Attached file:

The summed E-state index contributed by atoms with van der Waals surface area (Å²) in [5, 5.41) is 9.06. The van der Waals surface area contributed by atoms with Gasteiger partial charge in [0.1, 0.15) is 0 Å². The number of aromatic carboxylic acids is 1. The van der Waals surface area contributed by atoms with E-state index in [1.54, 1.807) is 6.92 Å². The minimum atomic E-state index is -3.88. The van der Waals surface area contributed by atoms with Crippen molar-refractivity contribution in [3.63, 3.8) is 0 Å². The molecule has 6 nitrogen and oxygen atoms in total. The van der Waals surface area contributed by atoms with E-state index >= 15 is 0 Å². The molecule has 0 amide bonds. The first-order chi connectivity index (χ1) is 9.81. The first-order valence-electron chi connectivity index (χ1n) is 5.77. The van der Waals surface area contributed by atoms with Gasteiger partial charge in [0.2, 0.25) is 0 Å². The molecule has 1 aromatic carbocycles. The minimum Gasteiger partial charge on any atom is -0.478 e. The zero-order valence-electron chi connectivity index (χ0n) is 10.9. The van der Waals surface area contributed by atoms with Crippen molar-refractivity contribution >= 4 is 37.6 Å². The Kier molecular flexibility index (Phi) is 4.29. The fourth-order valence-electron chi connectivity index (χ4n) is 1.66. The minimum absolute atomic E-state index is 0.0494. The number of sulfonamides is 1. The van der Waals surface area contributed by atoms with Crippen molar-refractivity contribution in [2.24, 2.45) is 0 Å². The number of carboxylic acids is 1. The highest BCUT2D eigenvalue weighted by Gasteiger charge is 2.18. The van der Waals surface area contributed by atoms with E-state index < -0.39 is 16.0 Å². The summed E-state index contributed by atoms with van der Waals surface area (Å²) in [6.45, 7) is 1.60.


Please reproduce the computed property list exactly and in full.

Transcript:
The summed E-state index contributed by atoms with van der Waals surface area (Å²) in [5, 5.41) is 9.06. The van der Waals surface area contributed by atoms with Gasteiger partial charge in [0.1, 0.15) is 0 Å². The number of aromatic carboxylic acids is 1. The van der Waals surface area contributed by atoms with E-state index in [1.54, 1.807) is 6.92 Å². The minimum atomic E-state index is -3.88. The van der Waals surface area contributed by atoms with Crippen molar-refractivity contribution in [3.63, 3.8) is 0 Å². The molecule has 6 nitrogen and oxygen atoms in total. The van der Waals surface area contributed by atoms with E-state index >= 15 is 0 Å². The molecule has 0 amide bonds. The first-order chi connectivity index (χ1) is 9.81. The first-order valence-electron chi connectivity index (χ1n) is 5.77. The van der Waals surface area contributed by atoms with Gasteiger partial charge in [0.2, 0.25) is 0 Å². The molecule has 1 aromatic carbocycles. The minimum Gasteiger partial charge on any atom is -0.478 e. The zero-order valence-electron chi connectivity index (χ0n) is 10.9. The van der Waals surface area contributed by atoms with Crippen molar-refractivity contribution >= 4 is 37.6 Å². The Kier molecular flexibility index (Phi) is 4.29. The fourth-order valence-electron chi connectivity index (χ4n) is 1.66. The minimum absolute atomic E-state index is 0.0494. The number of sulfonamides is 1. The van der Waals surface area contributed by atoms with Crippen molar-refractivity contribution in [2.24, 2.45) is 0 Å². The number of carboxylic acids is 1. The highest BCUT2D eigenvalue weighted by Gasteiger charge is 2.18. The van der Waals surface area contributed by atoms with E-state index < -0.39 is 16.0 Å². The summed E-state index contributed by atoms with van der Waals surface area (Å²) in [6.45, 7) is 1.60.